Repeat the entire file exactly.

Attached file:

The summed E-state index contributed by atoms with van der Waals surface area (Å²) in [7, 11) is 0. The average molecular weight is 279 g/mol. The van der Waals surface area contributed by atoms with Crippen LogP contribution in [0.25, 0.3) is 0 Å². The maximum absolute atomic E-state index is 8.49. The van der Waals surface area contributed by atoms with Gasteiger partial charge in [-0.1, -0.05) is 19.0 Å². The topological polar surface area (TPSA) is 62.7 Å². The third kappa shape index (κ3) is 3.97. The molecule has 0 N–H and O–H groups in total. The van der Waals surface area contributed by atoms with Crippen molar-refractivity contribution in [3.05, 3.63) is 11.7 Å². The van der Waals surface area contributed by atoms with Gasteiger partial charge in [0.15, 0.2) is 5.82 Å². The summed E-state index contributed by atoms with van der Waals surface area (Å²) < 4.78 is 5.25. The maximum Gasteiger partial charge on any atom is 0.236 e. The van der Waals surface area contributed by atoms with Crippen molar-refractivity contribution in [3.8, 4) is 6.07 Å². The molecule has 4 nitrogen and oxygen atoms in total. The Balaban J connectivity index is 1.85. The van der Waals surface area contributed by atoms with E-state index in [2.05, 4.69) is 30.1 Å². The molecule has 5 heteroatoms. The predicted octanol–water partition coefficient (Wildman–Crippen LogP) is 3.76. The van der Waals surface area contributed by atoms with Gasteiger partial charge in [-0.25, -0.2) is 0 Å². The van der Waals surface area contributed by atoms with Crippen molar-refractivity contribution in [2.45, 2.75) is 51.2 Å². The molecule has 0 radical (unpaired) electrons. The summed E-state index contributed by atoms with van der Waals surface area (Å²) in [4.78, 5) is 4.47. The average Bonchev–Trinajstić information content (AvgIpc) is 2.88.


The summed E-state index contributed by atoms with van der Waals surface area (Å²) in [7, 11) is 0. The average molecular weight is 279 g/mol. The van der Waals surface area contributed by atoms with Crippen LogP contribution in [0.25, 0.3) is 0 Å². The maximum absolute atomic E-state index is 8.49. The van der Waals surface area contributed by atoms with Gasteiger partial charge in [-0.1, -0.05) is 19.0 Å². The topological polar surface area (TPSA) is 62.7 Å². The third kappa shape index (κ3) is 3.97. The molecule has 0 N–H and O–H groups in total. The van der Waals surface area contributed by atoms with Crippen molar-refractivity contribution in [3.05, 3.63) is 11.7 Å². The van der Waals surface area contributed by atoms with Gasteiger partial charge in [0.15, 0.2) is 5.82 Å². The summed E-state index contributed by atoms with van der Waals surface area (Å²) < 4.78 is 5.25. The maximum Gasteiger partial charge on any atom is 0.236 e. The van der Waals surface area contributed by atoms with Crippen molar-refractivity contribution in [3.8, 4) is 6.07 Å². The molecule has 4 nitrogen and oxygen atoms in total. The Balaban J connectivity index is 1.85. The van der Waals surface area contributed by atoms with E-state index in [2.05, 4.69) is 30.1 Å². The molecule has 5 heteroatoms. The predicted octanol–water partition coefficient (Wildman–Crippen LogP) is 3.76. The van der Waals surface area contributed by atoms with Gasteiger partial charge in [-0.25, -0.2) is 0 Å². The van der Waals surface area contributed by atoms with Crippen molar-refractivity contribution in [2.45, 2.75) is 51.2 Å². The molecule has 0 radical (unpaired) electrons. The summed E-state index contributed by atoms with van der Waals surface area (Å²) in [4.78, 5) is 4.47. The average Bonchev–Trinajstić information content (AvgIpc) is 2.88.